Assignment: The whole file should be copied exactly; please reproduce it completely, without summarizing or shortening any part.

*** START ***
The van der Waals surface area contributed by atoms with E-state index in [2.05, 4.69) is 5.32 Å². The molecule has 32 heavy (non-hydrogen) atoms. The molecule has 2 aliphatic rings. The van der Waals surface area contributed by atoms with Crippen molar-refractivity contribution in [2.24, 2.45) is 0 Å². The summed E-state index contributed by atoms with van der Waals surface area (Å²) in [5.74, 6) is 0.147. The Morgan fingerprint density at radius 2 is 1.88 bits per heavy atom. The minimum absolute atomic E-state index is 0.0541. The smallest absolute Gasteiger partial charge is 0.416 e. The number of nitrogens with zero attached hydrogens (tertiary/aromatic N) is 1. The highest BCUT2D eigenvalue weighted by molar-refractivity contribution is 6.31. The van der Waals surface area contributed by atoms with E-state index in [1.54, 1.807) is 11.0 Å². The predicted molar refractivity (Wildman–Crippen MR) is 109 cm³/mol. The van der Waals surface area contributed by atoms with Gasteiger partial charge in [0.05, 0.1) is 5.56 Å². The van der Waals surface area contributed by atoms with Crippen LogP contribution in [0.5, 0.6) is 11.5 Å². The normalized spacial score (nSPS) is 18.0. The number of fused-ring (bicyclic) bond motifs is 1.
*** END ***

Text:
The van der Waals surface area contributed by atoms with E-state index in [2.05, 4.69) is 5.32 Å². The molecule has 32 heavy (non-hydrogen) atoms. The molecule has 2 aliphatic rings. The van der Waals surface area contributed by atoms with Crippen molar-refractivity contribution in [2.24, 2.45) is 0 Å². The summed E-state index contributed by atoms with van der Waals surface area (Å²) in [5.74, 6) is 0.147. The Morgan fingerprint density at radius 2 is 1.88 bits per heavy atom. The minimum absolute atomic E-state index is 0.0541. The smallest absolute Gasteiger partial charge is 0.416 e. The number of nitrogens with zero attached hydrogens (tertiary/aromatic N) is 1. The highest BCUT2D eigenvalue weighted by molar-refractivity contribution is 6.31. The van der Waals surface area contributed by atoms with E-state index in [1.54, 1.807) is 11.0 Å². The predicted molar refractivity (Wildman–Crippen MR) is 109 cm³/mol. The van der Waals surface area contributed by atoms with Gasteiger partial charge in [0.05, 0.1) is 5.56 Å². The van der Waals surface area contributed by atoms with Crippen LogP contribution in [0.5, 0.6) is 11.5 Å². The normalized spacial score (nSPS) is 18.0. The number of fused-ring (bicyclic) bond motifs is 1.